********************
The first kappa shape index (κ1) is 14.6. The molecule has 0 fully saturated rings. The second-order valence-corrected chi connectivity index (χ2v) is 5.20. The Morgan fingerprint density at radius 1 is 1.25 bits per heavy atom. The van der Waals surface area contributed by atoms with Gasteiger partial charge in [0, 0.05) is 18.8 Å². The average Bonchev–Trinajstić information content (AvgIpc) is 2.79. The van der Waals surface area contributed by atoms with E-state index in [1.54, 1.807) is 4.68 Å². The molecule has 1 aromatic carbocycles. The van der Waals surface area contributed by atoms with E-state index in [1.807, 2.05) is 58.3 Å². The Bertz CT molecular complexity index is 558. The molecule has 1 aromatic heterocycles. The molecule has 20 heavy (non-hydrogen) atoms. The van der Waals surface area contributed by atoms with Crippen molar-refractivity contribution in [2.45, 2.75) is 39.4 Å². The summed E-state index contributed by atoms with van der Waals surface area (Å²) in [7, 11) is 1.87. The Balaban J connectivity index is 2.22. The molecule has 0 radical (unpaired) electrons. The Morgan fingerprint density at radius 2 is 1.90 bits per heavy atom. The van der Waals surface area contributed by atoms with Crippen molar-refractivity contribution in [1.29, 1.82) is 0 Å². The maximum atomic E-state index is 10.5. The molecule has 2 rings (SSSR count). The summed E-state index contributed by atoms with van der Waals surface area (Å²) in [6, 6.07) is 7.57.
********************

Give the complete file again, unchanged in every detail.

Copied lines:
The first kappa shape index (κ1) is 14.6. The molecule has 0 fully saturated rings. The second-order valence-corrected chi connectivity index (χ2v) is 5.20. The Morgan fingerprint density at radius 1 is 1.25 bits per heavy atom. The van der Waals surface area contributed by atoms with Gasteiger partial charge in [0, 0.05) is 18.8 Å². The average Bonchev–Trinajstić information content (AvgIpc) is 2.79. The van der Waals surface area contributed by atoms with E-state index in [1.54, 1.807) is 4.68 Å². The molecule has 1 aromatic carbocycles. The van der Waals surface area contributed by atoms with E-state index in [1.807, 2.05) is 58.3 Å². The Bertz CT molecular complexity index is 558. The molecule has 1 aromatic heterocycles. The molecule has 20 heavy (non-hydrogen) atoms. The van der Waals surface area contributed by atoms with Crippen molar-refractivity contribution in [2.45, 2.75) is 39.4 Å². The summed E-state index contributed by atoms with van der Waals surface area (Å²) in [7, 11) is 1.87. The Balaban J connectivity index is 2.22. The molecule has 0 radical (unpaired) electrons. The Morgan fingerprint density at radius 2 is 1.90 bits per heavy atom. The van der Waals surface area contributed by atoms with Crippen molar-refractivity contribution in [1.29, 1.82) is 0 Å². The maximum atomic E-state index is 10.5. The molecule has 2 rings (SSSR count). The summed E-state index contributed by atoms with van der Waals surface area (Å²) in [6, 6.07) is 7.57.